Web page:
Disagreements with my partner made me think about individual differences in how ex-christians become atheists and what defines their morals.

I think that there are primary and secondary christian beliefs. Most atheists agree on having discarded the primary christian beliefs of the existence of a god, an afterlife and the circumstances of life and death of a guy called Jesus as told in the bible.

But there are also secondary beliefs defining how good christians have to be, to behave and to think. These secondary beliefs can be summed up as the precept to give and to sacrifice more than to receive and to expect and to suffer more than to harm others. This precept makes perfect sense when derived from the primary belief in an afterlife and rewards by a god after death. But it makes no sense for atheists whose life ends at death.

Unfortunately the immersion in a christian culture and a christian upbringing sometimes has the effect that those secondary beliefs and precepts are taken for granted as the only possible way to be. Therefore some people become cognitive atheists, but in their morals they remain christians.

Only by overcoming also the secondary beliefs someone can become a full apistevist with morals derived from the principle of fairness and justice, of a balance of giving and receiving, of living according to Epicurus’ principle of not harming and not being harmed.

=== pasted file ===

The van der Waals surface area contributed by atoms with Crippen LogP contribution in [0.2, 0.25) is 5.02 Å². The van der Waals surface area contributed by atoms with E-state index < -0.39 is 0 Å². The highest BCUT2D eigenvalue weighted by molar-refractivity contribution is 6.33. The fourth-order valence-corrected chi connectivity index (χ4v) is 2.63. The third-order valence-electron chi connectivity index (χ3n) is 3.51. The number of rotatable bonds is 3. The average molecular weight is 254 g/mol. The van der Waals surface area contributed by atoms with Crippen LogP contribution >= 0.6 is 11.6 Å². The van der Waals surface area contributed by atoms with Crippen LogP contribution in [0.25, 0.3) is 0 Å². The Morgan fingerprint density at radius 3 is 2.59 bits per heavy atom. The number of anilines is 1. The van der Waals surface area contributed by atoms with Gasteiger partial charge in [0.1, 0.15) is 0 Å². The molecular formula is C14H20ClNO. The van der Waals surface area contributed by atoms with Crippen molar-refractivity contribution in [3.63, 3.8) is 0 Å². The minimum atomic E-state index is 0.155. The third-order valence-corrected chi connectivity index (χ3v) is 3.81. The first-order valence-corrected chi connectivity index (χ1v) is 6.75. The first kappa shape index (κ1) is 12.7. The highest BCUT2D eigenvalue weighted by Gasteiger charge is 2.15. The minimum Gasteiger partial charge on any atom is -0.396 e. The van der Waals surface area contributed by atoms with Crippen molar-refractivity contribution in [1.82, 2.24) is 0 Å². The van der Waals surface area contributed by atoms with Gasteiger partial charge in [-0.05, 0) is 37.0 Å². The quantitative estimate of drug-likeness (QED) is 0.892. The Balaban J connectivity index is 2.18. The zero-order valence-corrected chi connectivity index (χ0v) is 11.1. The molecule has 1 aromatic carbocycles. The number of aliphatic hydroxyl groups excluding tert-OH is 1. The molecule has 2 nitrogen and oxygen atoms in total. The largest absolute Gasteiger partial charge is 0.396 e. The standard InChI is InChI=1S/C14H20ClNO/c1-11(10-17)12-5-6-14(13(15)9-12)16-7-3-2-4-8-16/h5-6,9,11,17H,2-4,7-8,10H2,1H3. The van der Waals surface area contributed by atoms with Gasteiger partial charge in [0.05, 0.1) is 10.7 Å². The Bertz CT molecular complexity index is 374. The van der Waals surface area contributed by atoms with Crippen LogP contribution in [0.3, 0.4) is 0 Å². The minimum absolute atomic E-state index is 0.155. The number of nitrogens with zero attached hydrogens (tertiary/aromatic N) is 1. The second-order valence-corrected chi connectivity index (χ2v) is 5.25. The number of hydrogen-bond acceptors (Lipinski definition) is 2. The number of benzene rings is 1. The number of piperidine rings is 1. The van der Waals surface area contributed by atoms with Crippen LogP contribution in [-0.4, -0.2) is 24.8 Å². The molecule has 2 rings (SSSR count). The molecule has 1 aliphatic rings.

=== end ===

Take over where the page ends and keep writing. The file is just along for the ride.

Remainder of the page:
This can lead to the absurd situation that a christian atheist claims to be morally superior to an apistevist.

Has anybody experienced something like this?

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When I discarded my parents' faith I realized that I had to rethink everything I had been taught by them. I was 19 at the time and I filled a lot of notebooks to work it all out. How far I've succeeded so far I don't really know, but I'm watching (myself) critically, I always try to see how opinions come into existence. Nice that you mention Epicurus!

@Plinius:

Because you say that you are watching yourself critically, I feel encouraged to ask you some further question.

Did you experience that rethinking the teachings of religion made you change your moral paradigm, your moral precepts?

My own christianity as a child was never more than skin deep. Until I was about 14 I never doubted any of the doctrines and claims, but at the same time they had just nothing to do with my own life. It never occurred to me that any impact upon me could be influenced by praying, or that any deity had any real power to reward or punish me. Religion was not a part of family life, it was a three hour per week exposure. One hour of religious instructions at school and two hours of church service on Sundays. All the stories of the bible were presented in a form appropriate for children. I went to church voluntarily because I enjoyed very much those fairy tales like those about someone walking over the water or someone converting water into wine. I also enjoyed Grimm’s fairy tales of magic and miracles but it became clear at a much earlier age that they were not about anything that can really happen. But the biblical fairy tales were ubiquitously believed and never in my presence doubted. So it took me a long time to grow out of believing them.

That means that I never was dominated by the emotional impact of christian morals and thus I had not to overcome them. But I need to understand my partner’s mindset, who has grown up as a parson’s son in a parsonage. It is difficult to know how experiences feel which I did not have myself.